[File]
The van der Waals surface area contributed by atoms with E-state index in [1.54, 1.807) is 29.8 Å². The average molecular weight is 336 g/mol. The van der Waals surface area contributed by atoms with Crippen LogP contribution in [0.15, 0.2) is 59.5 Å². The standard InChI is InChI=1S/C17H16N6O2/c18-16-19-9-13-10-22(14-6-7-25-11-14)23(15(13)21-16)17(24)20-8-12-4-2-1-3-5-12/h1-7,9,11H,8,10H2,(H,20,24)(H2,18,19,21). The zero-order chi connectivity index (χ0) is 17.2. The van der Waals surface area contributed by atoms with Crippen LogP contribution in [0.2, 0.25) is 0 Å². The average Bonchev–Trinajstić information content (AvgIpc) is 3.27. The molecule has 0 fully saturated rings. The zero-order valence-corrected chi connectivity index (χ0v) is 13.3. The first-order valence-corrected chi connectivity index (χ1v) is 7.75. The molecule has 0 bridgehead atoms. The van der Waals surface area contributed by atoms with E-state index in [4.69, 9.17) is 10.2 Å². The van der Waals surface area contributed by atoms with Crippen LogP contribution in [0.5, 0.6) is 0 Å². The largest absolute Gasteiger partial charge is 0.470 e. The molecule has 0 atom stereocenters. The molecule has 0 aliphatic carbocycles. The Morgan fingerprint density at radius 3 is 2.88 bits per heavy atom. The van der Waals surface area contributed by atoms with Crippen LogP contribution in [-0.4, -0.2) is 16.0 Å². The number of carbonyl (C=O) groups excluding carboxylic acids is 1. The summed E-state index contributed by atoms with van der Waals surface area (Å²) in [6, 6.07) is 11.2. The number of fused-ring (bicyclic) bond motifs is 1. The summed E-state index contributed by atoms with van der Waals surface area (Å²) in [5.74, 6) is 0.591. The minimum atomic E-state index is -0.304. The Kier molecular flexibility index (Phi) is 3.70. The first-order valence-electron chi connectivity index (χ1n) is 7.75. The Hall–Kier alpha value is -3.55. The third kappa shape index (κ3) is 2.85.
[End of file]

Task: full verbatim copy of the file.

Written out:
The van der Waals surface area contributed by atoms with E-state index in [1.54, 1.807) is 29.8 Å². The average molecular weight is 336 g/mol. The van der Waals surface area contributed by atoms with Crippen LogP contribution in [0.15, 0.2) is 59.5 Å². The standard InChI is InChI=1S/C17H16N6O2/c18-16-19-9-13-10-22(14-6-7-25-11-14)23(15(13)21-16)17(24)20-8-12-4-2-1-3-5-12/h1-7,9,11H,8,10H2,(H,20,24)(H2,18,19,21). The zero-order chi connectivity index (χ0) is 17.2. The van der Waals surface area contributed by atoms with Crippen LogP contribution in [0.2, 0.25) is 0 Å². The average Bonchev–Trinajstić information content (AvgIpc) is 3.27. The molecule has 0 fully saturated rings. The zero-order valence-corrected chi connectivity index (χ0v) is 13.3. The first-order valence-corrected chi connectivity index (χ1v) is 7.75. The molecule has 0 bridgehead atoms. The van der Waals surface area contributed by atoms with E-state index in [4.69, 9.17) is 10.2 Å². The van der Waals surface area contributed by atoms with Crippen LogP contribution in [0.5, 0.6) is 0 Å². The largest absolute Gasteiger partial charge is 0.470 e. The molecule has 0 atom stereocenters. The molecule has 0 aliphatic carbocycles. The Morgan fingerprint density at radius 3 is 2.88 bits per heavy atom. The van der Waals surface area contributed by atoms with Crippen LogP contribution in [-0.4, -0.2) is 16.0 Å². The number of carbonyl (C=O) groups excluding carboxylic acids is 1. The summed E-state index contributed by atoms with van der Waals surface area (Å²) in [6, 6.07) is 11.2. The number of fused-ring (bicyclic) bond motifs is 1. The summed E-state index contributed by atoms with van der Waals surface area (Å²) in [5.74, 6) is 0.591. The minimum atomic E-state index is -0.304. The Kier molecular flexibility index (Phi) is 3.70. The first-order valence-electron chi connectivity index (χ1n) is 7.75. The Hall–Kier alpha value is -3.55. The third kappa shape index (κ3) is 2.85.